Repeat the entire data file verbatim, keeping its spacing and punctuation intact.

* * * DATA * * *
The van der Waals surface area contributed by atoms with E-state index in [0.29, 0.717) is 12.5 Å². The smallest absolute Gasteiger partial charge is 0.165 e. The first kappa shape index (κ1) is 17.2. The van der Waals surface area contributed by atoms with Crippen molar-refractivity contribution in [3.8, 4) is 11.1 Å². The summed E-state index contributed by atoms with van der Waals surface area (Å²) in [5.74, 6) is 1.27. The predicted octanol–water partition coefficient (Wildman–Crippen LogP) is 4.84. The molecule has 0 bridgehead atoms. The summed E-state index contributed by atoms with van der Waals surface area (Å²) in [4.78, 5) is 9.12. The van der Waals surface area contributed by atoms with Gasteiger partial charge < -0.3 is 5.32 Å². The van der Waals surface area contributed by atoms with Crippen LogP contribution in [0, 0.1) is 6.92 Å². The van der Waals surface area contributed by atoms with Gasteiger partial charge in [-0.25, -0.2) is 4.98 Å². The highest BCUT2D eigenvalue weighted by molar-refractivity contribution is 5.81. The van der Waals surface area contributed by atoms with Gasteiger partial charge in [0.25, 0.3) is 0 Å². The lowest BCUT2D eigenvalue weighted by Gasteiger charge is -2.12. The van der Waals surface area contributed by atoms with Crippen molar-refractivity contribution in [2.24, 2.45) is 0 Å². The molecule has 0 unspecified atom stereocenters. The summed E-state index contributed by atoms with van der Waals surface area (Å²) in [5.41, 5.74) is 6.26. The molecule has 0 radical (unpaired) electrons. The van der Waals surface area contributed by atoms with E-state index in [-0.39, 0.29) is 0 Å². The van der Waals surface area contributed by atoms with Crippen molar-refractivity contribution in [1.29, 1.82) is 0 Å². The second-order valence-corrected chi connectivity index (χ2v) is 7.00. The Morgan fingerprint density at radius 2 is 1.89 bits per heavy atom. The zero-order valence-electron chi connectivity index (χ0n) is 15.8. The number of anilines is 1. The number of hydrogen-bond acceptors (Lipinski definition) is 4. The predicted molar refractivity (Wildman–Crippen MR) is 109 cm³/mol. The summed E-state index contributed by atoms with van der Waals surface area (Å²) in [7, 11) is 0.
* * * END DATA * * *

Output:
The van der Waals surface area contributed by atoms with E-state index in [0.29, 0.717) is 12.5 Å². The smallest absolute Gasteiger partial charge is 0.165 e. The first kappa shape index (κ1) is 17.2. The van der Waals surface area contributed by atoms with Crippen molar-refractivity contribution in [3.8, 4) is 11.1 Å². The summed E-state index contributed by atoms with van der Waals surface area (Å²) in [5.74, 6) is 1.27. The predicted octanol–water partition coefficient (Wildman–Crippen LogP) is 4.84. The molecule has 0 bridgehead atoms. The summed E-state index contributed by atoms with van der Waals surface area (Å²) in [4.78, 5) is 9.12. The van der Waals surface area contributed by atoms with Gasteiger partial charge < -0.3 is 5.32 Å². The van der Waals surface area contributed by atoms with Crippen LogP contribution in [0, 0.1) is 6.92 Å². The van der Waals surface area contributed by atoms with Gasteiger partial charge in [-0.25, -0.2) is 4.98 Å². The highest BCUT2D eigenvalue weighted by molar-refractivity contribution is 5.81. The van der Waals surface area contributed by atoms with Gasteiger partial charge in [0.25, 0.3) is 0 Å². The lowest BCUT2D eigenvalue weighted by Gasteiger charge is -2.12. The van der Waals surface area contributed by atoms with Crippen molar-refractivity contribution in [2.24, 2.45) is 0 Å². The molecule has 0 unspecified atom stereocenters. The summed E-state index contributed by atoms with van der Waals surface area (Å²) in [5.41, 5.74) is 6.26. The molecule has 0 radical (unpaired) electrons. The van der Waals surface area contributed by atoms with E-state index in [-0.39, 0.29) is 0 Å². The van der Waals surface area contributed by atoms with Crippen molar-refractivity contribution in [1.29, 1.82) is 0 Å². The second-order valence-corrected chi connectivity index (χ2v) is 7.00. The Morgan fingerprint density at radius 2 is 1.89 bits per heavy atom. The zero-order valence-electron chi connectivity index (χ0n) is 15.8. The number of anilines is 1. The number of hydrogen-bond acceptors (Lipinski definition) is 4. The predicted molar refractivity (Wildman–Crippen MR) is 109 cm³/mol. The summed E-state index contributed by atoms with van der Waals surface area (Å²) in [7, 11) is 0.